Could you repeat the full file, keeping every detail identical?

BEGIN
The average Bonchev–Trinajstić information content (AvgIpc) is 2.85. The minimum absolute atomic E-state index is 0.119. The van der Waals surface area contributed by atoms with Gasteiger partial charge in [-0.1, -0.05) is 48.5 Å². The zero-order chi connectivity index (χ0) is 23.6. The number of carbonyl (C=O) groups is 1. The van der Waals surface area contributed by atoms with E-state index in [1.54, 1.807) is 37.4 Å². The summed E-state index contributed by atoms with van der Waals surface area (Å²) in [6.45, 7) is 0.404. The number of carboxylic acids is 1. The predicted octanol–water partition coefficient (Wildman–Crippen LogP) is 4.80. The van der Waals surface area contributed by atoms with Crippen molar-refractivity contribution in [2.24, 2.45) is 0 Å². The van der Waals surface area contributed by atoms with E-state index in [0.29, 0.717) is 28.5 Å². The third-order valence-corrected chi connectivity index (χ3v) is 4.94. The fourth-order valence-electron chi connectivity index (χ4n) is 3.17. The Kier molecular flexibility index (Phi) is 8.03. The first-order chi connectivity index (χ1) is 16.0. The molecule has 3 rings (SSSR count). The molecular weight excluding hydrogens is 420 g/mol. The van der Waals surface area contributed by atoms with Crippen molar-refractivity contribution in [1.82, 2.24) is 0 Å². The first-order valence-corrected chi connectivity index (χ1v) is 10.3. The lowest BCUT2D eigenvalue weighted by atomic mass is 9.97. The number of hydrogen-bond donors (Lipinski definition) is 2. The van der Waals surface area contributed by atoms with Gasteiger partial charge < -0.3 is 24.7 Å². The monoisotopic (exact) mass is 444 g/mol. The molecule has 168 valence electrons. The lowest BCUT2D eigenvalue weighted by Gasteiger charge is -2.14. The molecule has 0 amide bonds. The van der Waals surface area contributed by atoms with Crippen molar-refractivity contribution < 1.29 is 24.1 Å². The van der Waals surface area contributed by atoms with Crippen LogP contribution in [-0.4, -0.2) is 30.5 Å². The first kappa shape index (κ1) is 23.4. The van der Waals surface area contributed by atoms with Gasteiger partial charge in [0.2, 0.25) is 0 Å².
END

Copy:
The average Bonchev–Trinajstić information content (AvgIpc) is 2.85. The minimum absolute atomic E-state index is 0.119. The van der Waals surface area contributed by atoms with Gasteiger partial charge in [-0.1, -0.05) is 48.5 Å². The zero-order chi connectivity index (χ0) is 23.6. The number of carbonyl (C=O) groups is 1. The van der Waals surface area contributed by atoms with E-state index in [1.54, 1.807) is 37.4 Å². The summed E-state index contributed by atoms with van der Waals surface area (Å²) in [6.45, 7) is 0.404. The number of carboxylic acids is 1. The predicted octanol–water partition coefficient (Wildman–Crippen LogP) is 4.80. The van der Waals surface area contributed by atoms with Crippen molar-refractivity contribution in [2.24, 2.45) is 0 Å². The van der Waals surface area contributed by atoms with E-state index in [0.29, 0.717) is 28.5 Å². The third-order valence-corrected chi connectivity index (χ3v) is 4.94. The fourth-order valence-electron chi connectivity index (χ4n) is 3.17. The Kier molecular flexibility index (Phi) is 8.03. The first-order chi connectivity index (χ1) is 16.0. The molecule has 3 rings (SSSR count). The molecular weight excluding hydrogens is 420 g/mol. The van der Waals surface area contributed by atoms with Crippen molar-refractivity contribution in [1.82, 2.24) is 0 Å². The first-order valence-corrected chi connectivity index (χ1v) is 10.3. The lowest BCUT2D eigenvalue weighted by atomic mass is 9.97. The number of hydrogen-bond donors (Lipinski definition) is 2. The van der Waals surface area contributed by atoms with Gasteiger partial charge < -0.3 is 24.7 Å². The monoisotopic (exact) mass is 444 g/mol. The molecule has 168 valence electrons. The lowest BCUT2D eigenvalue weighted by Gasteiger charge is -2.14. The molecule has 0 amide bonds. The van der Waals surface area contributed by atoms with Crippen molar-refractivity contribution < 1.29 is 24.1 Å². The van der Waals surface area contributed by atoms with Crippen LogP contribution in [-0.4, -0.2) is 30.5 Å². The first kappa shape index (κ1) is 23.4. The van der Waals surface area contributed by atoms with Gasteiger partial charge in [0.2, 0.25) is 0 Å².